MOSCOW, October 27 (RIA Novosti) – Thousands of protestors rallied in the Russian capital on Sunday to call on the Kremlin to release people they consider to be political prisoners.
Police said in a statement that about 5,000 people took part in the protest, while some participants said that closer to 10,000 people attended. Left Front leader Sergei Udaltsov, currently under house arrest accused of plotting mass riots, said on Twitter that 25,000 people turned out.
Carrying placards of prisoners in Russian jails including protestors accused of taking part in rioting, members of feminist punk band Pussy Riot, ex-oligarch Mikhail Khodorkovsky, and Greenpeace activists detained in the Arctic, demonstrators gathered on Pushkin Square in central Moscow before marching through the city.
Russian President Vladimir Putin maintains that Russia does not have any political prisoners.
The rally, which passed off peacefully, is the latest in a string of anti-Kremlin demonstrations. Attendance at such events has fallen steadily since they began almost two years ago after allegations of mass electoral fraud, but Sunday showed that organizers retain the ability to bring thousands onto the streets.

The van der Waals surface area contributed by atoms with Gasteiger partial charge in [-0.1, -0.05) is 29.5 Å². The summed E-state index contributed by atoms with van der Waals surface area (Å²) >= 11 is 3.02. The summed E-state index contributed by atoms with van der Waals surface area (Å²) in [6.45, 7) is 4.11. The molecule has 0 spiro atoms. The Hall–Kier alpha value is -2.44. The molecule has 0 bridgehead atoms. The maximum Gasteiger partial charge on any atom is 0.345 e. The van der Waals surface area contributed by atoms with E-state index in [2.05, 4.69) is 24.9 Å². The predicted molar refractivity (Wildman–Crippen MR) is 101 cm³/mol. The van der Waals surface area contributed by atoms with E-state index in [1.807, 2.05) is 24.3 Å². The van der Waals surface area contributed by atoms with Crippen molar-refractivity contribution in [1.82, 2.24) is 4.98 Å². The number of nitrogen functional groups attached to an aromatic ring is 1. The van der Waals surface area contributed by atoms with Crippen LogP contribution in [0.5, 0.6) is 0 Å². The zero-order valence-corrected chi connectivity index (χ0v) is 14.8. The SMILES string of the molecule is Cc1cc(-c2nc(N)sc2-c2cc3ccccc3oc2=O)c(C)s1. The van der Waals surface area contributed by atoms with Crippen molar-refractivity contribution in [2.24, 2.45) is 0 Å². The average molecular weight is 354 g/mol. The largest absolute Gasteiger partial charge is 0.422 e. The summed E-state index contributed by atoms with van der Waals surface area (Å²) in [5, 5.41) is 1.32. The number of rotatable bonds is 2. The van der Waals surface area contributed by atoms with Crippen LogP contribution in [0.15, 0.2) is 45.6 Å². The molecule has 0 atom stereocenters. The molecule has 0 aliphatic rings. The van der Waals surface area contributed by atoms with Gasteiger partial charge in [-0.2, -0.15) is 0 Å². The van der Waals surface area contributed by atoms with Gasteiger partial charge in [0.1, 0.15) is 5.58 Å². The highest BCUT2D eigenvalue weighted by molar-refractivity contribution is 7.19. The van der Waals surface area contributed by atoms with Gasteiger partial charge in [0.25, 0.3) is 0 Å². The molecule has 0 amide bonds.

Demonstrators included opposition leader and anti-corruption blogger Alexei Navalny, activist Ilya Yashin, environmental campaigner Yevgeniya Chirikova, opposition leader Boris Nemtsov, writer Boris Nemtsov and liberal Yabloko Party leader Sergei Mitrokhin, according to photographs and reports from the rally.
Protestor attention was focused in particular on upwards of 30 people who have been arrested in the wake of an opposition rally on May 6 last year that descended into bloody skirmishes between police and protestors. The authorities say violence was initiated by activists, while opposition leaders maintain it was provoked by the police.
Twelve people are currently on trial in the case. One protestor, found guilty of attacking a police officer on May 6, was sentenced in August to undergo forced psychiatric treatment.
Putin, who has been accused of organizing a wave of political repression since he returned to the Kremlin for a third presidential term in 2012, said last month that he is considering an amnesty for those arrested on May 6, but will not intervene while the legal process is ongoing.